Friday, 12 August 2011

On Writing and Rioting

First a grovelling apology.

There is nothing worse than a blogger who doesn't blog. Disease, poverty, rioting in the streets none of those come close. This blogger set up a contract with his readers to writer things that might be a) of mild interest b) occasionally humorous c) regular. For the past two weeks this keyboard has been silent but I site extenuating circumstances. The sudden and inexplicable demand for this blogger to present radio shows - the majority of which have led me to a late night slot at BBC Bristol. So for the past week and a half I've been turning up at the studios at nine thirty at night and not getting away until after one in the morning.

How do those late night guys do it on a regular basis?

After two days I was knackered. My body clock was all over the place. It was like every day was the day after I'd stepped off a long-haul flight. And then I discovered daytime sleep. Not so much a power nap, more a case of nodding off after an early dinner. Forty five minutes of early evening slumber translates into the ability to stay awake at night and function during the day.

But that's not all that's kept me from the keyboard.

Life got in the way, in a way that I'd always been able to manage. But with the kids on holiday and a house full of people suddenly I was reminded I didn't own the place for the seven hours it usually goes quiet after everyone has gone.

There's just been so much to do. All those jobs I've been quietly procrastinating over have slapped me full in the face.

So, here we are, mid August, I'm 'sitting in' for the late night jock on the West Of England BBC service and presenting a new Sunday show on BBC Bristol. Hell, it's like having a 'proper job' again. One where you have to leave the house.

But it's not really a proper job is it.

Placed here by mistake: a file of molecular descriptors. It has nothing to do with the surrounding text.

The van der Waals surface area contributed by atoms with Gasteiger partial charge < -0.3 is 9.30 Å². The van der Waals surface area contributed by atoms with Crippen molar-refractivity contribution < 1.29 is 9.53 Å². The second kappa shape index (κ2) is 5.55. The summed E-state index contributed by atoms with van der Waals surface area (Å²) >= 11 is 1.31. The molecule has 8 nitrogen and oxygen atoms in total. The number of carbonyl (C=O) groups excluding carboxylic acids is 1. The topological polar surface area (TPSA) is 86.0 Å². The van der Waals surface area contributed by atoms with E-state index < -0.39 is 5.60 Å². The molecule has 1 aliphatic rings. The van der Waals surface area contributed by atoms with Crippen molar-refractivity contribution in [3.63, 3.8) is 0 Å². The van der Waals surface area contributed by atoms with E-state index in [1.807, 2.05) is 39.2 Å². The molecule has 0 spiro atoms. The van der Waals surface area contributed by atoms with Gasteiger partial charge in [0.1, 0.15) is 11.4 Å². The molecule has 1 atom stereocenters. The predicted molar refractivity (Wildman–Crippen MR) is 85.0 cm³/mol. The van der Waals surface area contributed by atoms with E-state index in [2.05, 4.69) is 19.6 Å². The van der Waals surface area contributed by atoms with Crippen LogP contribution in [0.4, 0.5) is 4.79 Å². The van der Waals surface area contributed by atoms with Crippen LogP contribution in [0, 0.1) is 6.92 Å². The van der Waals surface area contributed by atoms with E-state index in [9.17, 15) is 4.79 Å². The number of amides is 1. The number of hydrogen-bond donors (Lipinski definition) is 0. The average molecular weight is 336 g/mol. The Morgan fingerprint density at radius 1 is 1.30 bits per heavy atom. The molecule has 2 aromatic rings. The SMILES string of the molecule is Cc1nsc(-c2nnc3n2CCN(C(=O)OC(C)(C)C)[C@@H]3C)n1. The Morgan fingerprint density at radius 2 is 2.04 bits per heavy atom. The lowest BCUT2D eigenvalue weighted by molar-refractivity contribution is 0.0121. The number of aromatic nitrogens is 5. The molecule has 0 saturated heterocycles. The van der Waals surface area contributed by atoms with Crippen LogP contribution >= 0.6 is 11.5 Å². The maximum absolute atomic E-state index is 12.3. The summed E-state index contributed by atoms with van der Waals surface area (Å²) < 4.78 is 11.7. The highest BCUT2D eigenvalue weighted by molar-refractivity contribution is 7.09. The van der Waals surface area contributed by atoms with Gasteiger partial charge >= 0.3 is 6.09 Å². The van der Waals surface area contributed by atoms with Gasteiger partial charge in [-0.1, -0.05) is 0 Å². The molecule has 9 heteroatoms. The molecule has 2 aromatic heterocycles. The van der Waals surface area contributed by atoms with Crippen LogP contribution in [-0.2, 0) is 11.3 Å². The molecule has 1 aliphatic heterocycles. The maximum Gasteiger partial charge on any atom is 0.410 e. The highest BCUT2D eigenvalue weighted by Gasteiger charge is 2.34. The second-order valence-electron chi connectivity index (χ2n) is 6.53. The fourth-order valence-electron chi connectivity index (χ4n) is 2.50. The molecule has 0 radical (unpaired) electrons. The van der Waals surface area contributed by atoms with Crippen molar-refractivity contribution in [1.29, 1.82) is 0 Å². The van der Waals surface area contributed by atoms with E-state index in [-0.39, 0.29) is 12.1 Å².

Radio presenters aren't out there researching a cure for cancer or helping the world stay this side of rack and ruin. What do we - notice how I've suddenly become 'we' - do that makes our job proper in any sense at all?

Simply put it's this - radio, more than television - is still a big part of people's lives. It is a personal connection to a voice in a studio somewhere who might be articulating what you're thinking, might be making you smile and in the past week here in England, is keeping you up to date with news about the the blight of rioting that's hit so many of our big cities.

Whilst I've been sitting there playing music and engaging in some backwards and forwards on any number of amusing subjects I've also read the news - never good at any time but in this past week its been baffling to understand what's been going on.

I have no answer to why people have done what they did. I deplore their actions and applaud those who have brought rioters and looters to justice.

No matter how bad your situation nothing gives you the right to smash in shop fronts and loot good or set fires that burn business premises with flats above where people are living. This is supposed to be a civilised  country - and of course, for the most part, it is. But go off the high streets and main roads and you'll discover that England is not all a green and pleasant land. There is so much we must come to grips with, parenting, schools, lack of work and ambition. Angry young people have been demanding 'Respec' without the slightest idea of what respect is. We can argue about whose fault it is or we can draw a line, set a plan to start again, accept that there is an underclass that no longer plays by the rules and try to put it right.

How you go about that I have no idea but I wish those who will try to mend our broken society the very best of luck.

And I promise to get back to a regularly writing here.

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